Nearing the conclusion of his appearance on the latest episode, host Jim Gray revealed the show and SiriusXM have agreed to an extension to keep the seven-time Super Bowl winner with the platform.

“Hey Tommy, we have one last announcement as we wrap up the program,” said Gray. “You’re coming back. I know we just went through an hour of telling everybody you’re not coming back, but we’re gonna be right here on Let’s Go! for the next two years on SiriusXM. We look forward to convening and our co-host Larry Fitzgerald will stay with us as well.”

Brady, in conjunction with Gray and Fitzgerald, launched Let’s Go! in August of 2021.

“Thank you guys, we appreciate the support,” Brady said of SiriusXM President Scott Greenstein and Senior Vice President of Sports Programming Steve Cohen. “We appreciate our fans, and look forward to many more fun years ahead.”

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Mike Francesa: 2 Week Break Before Super Bowl Leads to Media Interviewing Each Other

“It’s one game and you’re spending two weeks analyzing one game, and it’s just too much.”

Jordan Bondurant

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Mike Francesa

Many in the sports media and general media world have converged in Phoenix this week for the Super Bowl, but Mike Francesa isn’t the biggest fan of the build-up to the game.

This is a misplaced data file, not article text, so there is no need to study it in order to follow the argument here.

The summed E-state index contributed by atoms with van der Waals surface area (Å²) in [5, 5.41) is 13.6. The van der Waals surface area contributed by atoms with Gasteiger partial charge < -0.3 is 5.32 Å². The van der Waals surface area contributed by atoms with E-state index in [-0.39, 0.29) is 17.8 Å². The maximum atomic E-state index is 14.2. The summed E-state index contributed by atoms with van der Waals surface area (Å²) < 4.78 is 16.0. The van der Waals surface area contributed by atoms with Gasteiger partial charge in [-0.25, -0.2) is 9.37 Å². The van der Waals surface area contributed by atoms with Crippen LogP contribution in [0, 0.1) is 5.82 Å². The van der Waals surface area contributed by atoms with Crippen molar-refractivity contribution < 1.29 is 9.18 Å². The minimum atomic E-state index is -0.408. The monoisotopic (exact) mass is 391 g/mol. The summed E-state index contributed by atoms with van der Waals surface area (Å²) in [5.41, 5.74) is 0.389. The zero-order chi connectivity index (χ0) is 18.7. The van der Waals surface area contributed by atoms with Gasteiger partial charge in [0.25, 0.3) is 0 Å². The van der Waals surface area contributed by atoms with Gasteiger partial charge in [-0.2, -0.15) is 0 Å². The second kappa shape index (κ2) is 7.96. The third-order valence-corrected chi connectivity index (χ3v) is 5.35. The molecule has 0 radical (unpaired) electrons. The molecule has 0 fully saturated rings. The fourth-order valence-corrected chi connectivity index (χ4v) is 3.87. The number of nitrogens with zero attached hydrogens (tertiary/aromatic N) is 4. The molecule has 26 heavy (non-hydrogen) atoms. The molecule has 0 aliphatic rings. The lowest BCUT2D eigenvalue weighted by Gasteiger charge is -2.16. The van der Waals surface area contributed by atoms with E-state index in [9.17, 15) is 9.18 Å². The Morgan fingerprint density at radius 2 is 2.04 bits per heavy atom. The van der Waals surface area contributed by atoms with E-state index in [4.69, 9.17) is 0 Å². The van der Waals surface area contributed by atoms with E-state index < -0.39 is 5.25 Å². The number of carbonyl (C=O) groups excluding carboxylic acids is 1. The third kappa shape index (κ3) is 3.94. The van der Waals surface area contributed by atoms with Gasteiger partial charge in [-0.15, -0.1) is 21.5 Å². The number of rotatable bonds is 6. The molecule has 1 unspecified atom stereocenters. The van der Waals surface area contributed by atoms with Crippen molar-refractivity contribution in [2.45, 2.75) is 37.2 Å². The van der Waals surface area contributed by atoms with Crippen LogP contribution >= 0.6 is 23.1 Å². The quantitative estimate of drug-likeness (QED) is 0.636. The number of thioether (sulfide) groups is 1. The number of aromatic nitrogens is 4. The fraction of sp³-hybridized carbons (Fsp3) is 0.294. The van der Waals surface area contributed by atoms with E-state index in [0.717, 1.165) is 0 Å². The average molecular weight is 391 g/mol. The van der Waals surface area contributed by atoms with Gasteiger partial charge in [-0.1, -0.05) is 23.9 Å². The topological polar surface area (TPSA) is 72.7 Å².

The Phoenix Convention Center is playing host to this year’s radio row, where many of the storylines leading into the big game are dissected six times over the course of a day.

On his BetRivers podcast, Francesa said he’s never been the biggest fan of Super Bowl week and even taking two weeks between the conference title games.

“I’ve never liked these two weeks up to the Super Bowl,” Francesa said on The Mike Francesa Podcast. “I’ve never liked this week with all the hype and nonsense.”

Francesa added that at this point, all the storylines for both teams competing have been played out.

“People don’t know what to say anymore. It’s like they’re interviewing each other,” he said. “Nobody has anything to say or knows what to say.”

Still, Francesa finished his point by saying there’s an overflow of coverage leading up to the Super Bowl.

“It’s one game and you’re spending two weeks analyzing one game, and it’s just too much,” he said. “But there’s no way around it. That’s the way it works.”

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Sports Online

More Media Credentials Issued For Super Bowl LVII Than Ever Before

More than 6,000 media members from over 24 countries have received credentials to cover Super Bowl LVII on Sunday.

Jordan Bondurant

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Almost three years removed from the COVID-19 pandemic completely shutting down the world, the Super Bowl host city is now bustling with media once again covering the NFL’s championship game.

According to Front Office Sports, more than 6,000 media members from over 24 countries have received credentials to cover Super Bowl LVII on Sunday. That figure is up 13% from last year. In 2021, during the peak of the pandemic, only 2,400 media members were allowed to cover the game in Tampa.

A number at or above 6,000 would mean a return of the number of media members covering the game back to pre-pandemic levels.

This year’s Super Bowl is airing on FOX.